Unable to set url ENV variable in docker container


I was originally using Ghost 0.11.x and figured it was time to upgrade to the latest version. I ran the docker container 1.0 and imported my stuff, and then ran the container for 2.0 (had a mounted volume so data persisted). This more or less worked, but a lot of the urls were broken, using localhost:2368 instead of my blog url. I looked it up and saw that I’m supposed to use -e url=https://domain.here but that didn’t work. For some reason, that particular environment variables causes it fail.

I’m not sure if this is affecting it, but my ghost container is also behind a Caddy reverse-proxy. My domain maps to my server IP, from which Caddy maps the request to that domain to the docker container IP. e.g.

blog.domain.com {
    proxy /

Now, when I run the following docker command: docker run -d --name ghost -v /home/ghost:/var/lib/ghost/content ghost, it starts fine. When I navigate to blog.domain.com, Caddy routes everything correctly and I see my blog. But the links are broken like I mentioned, going to http://localhost:2368/etc.

When I run docker run -d --name ghost -e url=https://blog.domain.com -v /home/ghost:/var/lib/ghost/content ghost, everything breaks. Attempting to navigate to blog.domain.com hangs for a while, then the url changes to and fails to connect.

This only happens when I use the url environment variable. I tried other combinations, including the port flag, setting the NODE_ENV variable, using 1-alpine instead of 1, etc. Nothing worked.

How do I get past this? I don’t want to run ghost outside of a docker container, but there doesn’t seem to be many resources on how to fix this issue, as everyone points to that environment variable, but it’s not working here.


I originally had this problem because I wasn’t using ‘url’ as all lower case in my environment variable. It looks like you might not have that problem, but I’m mentioning it just in case it is helpful.


Yup I saw that come up while searching for a solution, I tried both -e url=https://blog.domain.com and -e URL=https://blog.domain.com, neither worked.


Bumping in case anyone new can help. I thought perhaps the theme was the issue but im sure ghost itself is having issues using the url properly. When not setting the environment variable, it tries using localhost:2368 still, even on the ghost admin page.


I maintain a docker image for Ghost. It’s a fork from the official docker image.

It works using url=http://localhost:2368


docker run -d \
—name ghostblog \
-p 2368:2368 \
-e url=http://localhost:2368 -e NODE_ENV=production \
-v /myuser/localpath/ghost/content:/var/lib/ghost/content \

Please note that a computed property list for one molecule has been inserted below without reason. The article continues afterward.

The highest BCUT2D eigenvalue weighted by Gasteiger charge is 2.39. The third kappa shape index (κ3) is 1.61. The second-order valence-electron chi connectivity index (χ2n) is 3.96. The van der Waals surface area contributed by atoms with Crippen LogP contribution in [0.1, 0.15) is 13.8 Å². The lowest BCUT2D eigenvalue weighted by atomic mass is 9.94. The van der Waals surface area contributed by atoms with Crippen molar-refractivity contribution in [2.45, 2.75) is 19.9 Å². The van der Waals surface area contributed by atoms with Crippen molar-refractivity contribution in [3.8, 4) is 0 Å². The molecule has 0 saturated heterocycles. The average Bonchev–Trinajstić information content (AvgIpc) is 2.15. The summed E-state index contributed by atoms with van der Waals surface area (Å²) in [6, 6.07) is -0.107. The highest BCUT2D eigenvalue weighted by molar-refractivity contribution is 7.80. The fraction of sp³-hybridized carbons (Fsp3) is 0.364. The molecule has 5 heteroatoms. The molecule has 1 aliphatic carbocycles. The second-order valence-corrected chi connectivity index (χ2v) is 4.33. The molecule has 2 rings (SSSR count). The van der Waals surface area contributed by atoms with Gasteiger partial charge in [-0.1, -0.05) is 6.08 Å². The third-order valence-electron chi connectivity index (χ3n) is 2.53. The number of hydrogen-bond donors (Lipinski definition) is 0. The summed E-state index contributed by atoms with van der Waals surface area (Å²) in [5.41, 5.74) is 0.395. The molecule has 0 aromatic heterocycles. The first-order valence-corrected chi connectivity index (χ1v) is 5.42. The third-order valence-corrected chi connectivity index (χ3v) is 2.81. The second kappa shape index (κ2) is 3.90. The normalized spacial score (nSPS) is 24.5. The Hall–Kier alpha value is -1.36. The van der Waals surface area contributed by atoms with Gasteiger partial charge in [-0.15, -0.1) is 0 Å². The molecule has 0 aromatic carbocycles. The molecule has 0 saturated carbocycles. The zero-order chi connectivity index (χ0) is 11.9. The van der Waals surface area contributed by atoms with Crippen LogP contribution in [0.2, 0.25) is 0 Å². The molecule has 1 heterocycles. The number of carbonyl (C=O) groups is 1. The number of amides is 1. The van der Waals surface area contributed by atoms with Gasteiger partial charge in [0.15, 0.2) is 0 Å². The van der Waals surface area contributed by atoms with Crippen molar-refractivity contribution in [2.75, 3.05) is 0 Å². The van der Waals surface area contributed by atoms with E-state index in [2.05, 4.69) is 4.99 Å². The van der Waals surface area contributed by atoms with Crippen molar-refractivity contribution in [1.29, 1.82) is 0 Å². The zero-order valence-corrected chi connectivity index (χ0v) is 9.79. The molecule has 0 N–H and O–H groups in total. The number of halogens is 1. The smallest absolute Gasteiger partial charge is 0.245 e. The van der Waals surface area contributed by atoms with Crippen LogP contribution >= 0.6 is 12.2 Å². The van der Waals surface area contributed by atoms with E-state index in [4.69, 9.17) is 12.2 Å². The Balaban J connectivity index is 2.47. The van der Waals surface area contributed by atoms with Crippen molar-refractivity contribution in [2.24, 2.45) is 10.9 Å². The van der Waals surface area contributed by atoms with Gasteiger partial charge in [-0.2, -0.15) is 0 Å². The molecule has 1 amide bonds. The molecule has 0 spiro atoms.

That looks really interesting - I know that I’ve had some problems running the standard docker image under Azure and getting persistent data. I think it might be down to some magic with setting the volume correctly and your configuration there has given me an idea :slight_smile:


What does setting the url to localhost:2368 do? Or are you saying I can set the url to my actual domain and it works correctly?


That’s correct - http://localhost:2368 is the default domain used by ghost :slight_smile:


Cool. Let me know if something is not clear enough in the README :-p


Yes sir!

This http://localhost:2368 is when you run it locally on your mac/pc


Ah but the issue is that I need to be mapped to a domain, I’m running ghost on a digital ocean droplet and want to access it via the domain i have.


This is a simple DNS config. You should google for “how to host my own blog on digital ocean”. “How to have my blog behind cloudflare”.

You should be fine with some work around these topics :slight_smile:


I tried using your fork and I ran into the same issue. If I leave the url parameter as localhost:2368, then the site is broken as links to the homepage or back to the site from the editor will try going to localhost:2368 instead of the url I want. If I set the url parameter to my domain, the site redirects to (the container ip) upon connecting, and fails to connect. I’m pretty sure the DNS is setup properly as I’m doing the same thing I did for my ghost v0.11 instance (DNS from domain registrar points to my droplet IP, and from there Caddy proxies requests to the corresponding container).


I ended up finding the fix, instead of copy-pasting I’ll link to the issue I made: https://github.com/docker-library/ghost/issues/169


I see you had a proxy issue. It’s always the case :-p

Seriously, the docker image is stable for over 2 years and my guess is that 1000s of people are using/testing it every day. The docker image I maintain has been pulled more than 5M times (I’m like what? really ?).

@ROODAY is there something I could improve in the README regarding the proxy stuff you were messing around?


I think just adding a note that people using it behind proxies should try running it as transparent. I’m not exactly sure why it works, perhaps someone more knowledgeable on the topic can chime in. The caddy docs has a little bit on what transparent does on this page: https://caddyserver.com/docs/proxy (just scroll down a bit).

My only question now I guess is what changed in ghost that required the transparent directive, would be useful to identify in other projects to avoid this headache later.


If you had told me you were using Caddy, I would have you check this example : https://github.com/caddyserver/examples/blob/master/ghost/Caddyfile

I don’t know why the transparent argument is needed.


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